Budget 2023: Battery tech goes missing

1 min read

Interesting that while the Chancellor Jeremy Hunt placed both artificial intelligence and quantum computing at the heart of his announcements concerning the UK’s technology sector, little mention was made of the battery supply chain and the automotive industry in his recent Budget statement.

He talked at length about carbon capture but no mention of a sector that is likely to play a critical role in the global economy.

Prior to the Budget the automotive sector had been calling on the government for help via tax incentives, improved workforce upskilling, and green energy investment. All of which were seen as critical in preventing the UK falling behind in global electric vehicle race.

Commenting on the failure to mention the sector in his statement, Matt Hardwick a partner at the legal firm Akin Gump said that, “Given the fundamental importance of the industry sector, it was  surprising to see no pledge from the Chancellor to support the build out of battery manufacturing capacity in the UK.”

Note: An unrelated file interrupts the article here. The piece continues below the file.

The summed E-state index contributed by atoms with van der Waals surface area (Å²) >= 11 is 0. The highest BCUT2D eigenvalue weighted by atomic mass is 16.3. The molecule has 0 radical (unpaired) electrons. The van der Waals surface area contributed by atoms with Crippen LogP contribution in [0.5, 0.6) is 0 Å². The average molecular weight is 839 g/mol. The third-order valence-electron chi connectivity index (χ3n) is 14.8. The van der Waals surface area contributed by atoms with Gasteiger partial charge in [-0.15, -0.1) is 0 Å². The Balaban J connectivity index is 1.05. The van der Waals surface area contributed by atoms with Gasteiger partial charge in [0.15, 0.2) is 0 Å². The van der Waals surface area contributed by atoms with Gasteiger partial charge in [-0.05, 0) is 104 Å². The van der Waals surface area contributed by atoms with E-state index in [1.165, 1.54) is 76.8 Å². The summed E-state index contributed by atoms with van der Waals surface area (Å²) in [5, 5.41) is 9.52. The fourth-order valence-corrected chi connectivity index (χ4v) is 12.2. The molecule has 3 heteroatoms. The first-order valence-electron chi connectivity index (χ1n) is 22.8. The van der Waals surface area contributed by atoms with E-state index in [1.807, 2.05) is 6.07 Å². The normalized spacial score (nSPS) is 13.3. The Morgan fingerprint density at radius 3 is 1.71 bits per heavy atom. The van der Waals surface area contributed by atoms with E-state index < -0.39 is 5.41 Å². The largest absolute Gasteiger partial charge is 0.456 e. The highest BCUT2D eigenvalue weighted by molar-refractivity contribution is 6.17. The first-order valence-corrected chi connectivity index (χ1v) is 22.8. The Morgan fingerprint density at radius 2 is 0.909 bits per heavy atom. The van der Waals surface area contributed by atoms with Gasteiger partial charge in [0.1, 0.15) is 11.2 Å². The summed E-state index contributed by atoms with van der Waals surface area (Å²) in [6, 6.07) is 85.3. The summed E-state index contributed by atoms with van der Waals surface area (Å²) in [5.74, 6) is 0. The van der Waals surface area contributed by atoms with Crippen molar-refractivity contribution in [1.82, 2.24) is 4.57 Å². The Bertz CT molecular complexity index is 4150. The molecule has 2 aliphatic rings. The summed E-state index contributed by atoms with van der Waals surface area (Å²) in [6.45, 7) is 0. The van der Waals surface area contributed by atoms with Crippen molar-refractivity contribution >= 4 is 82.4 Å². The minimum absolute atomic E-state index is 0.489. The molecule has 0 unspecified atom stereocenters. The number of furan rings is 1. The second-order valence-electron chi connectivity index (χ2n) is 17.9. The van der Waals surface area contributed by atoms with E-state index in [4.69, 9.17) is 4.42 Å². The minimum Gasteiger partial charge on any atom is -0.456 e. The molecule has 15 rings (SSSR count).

He went on to warn that without a clear strategy to build out electronic vehicle (EV) and energy storage battery manufacturing capacity, the UK risked seeing its supply requirements being exported and with it the associated value, jobs and skills creation opportunity.

“In the context of EV batteries, it is also likely to herald the export of a significant part of our EV manufacturing capacity, given the desire by EV manufacturers to co-locate or integrate these two aspects of the EV value chain.”

It was certainly a serious omission and as Hardwick commented, “We have to hope that the Government has left something in the tank, so to speak, and that we will see announcements for support in this critical area in weeks to come.”

Unless the UK can build several massive new battery factories, there are those who believe that the  British car industry is finished.

But it’s not just the car industry here in the UK. The Government has still to make any announcement concerning the UK semiconductor industry.

There’s still no industrial strategy to speak of either, at a time when Europe and the US are investing billions in new green technologies and are developing their own domestic semiconductor industry.

If ‘Global’ Britain is to be anything other than an empty slogan of Brexiteers, then we really do need to develop a radical, huge and well-funded economic and industrial policy that nurtures the industries of the future.

But to begin with, a plan - any plan - might be good!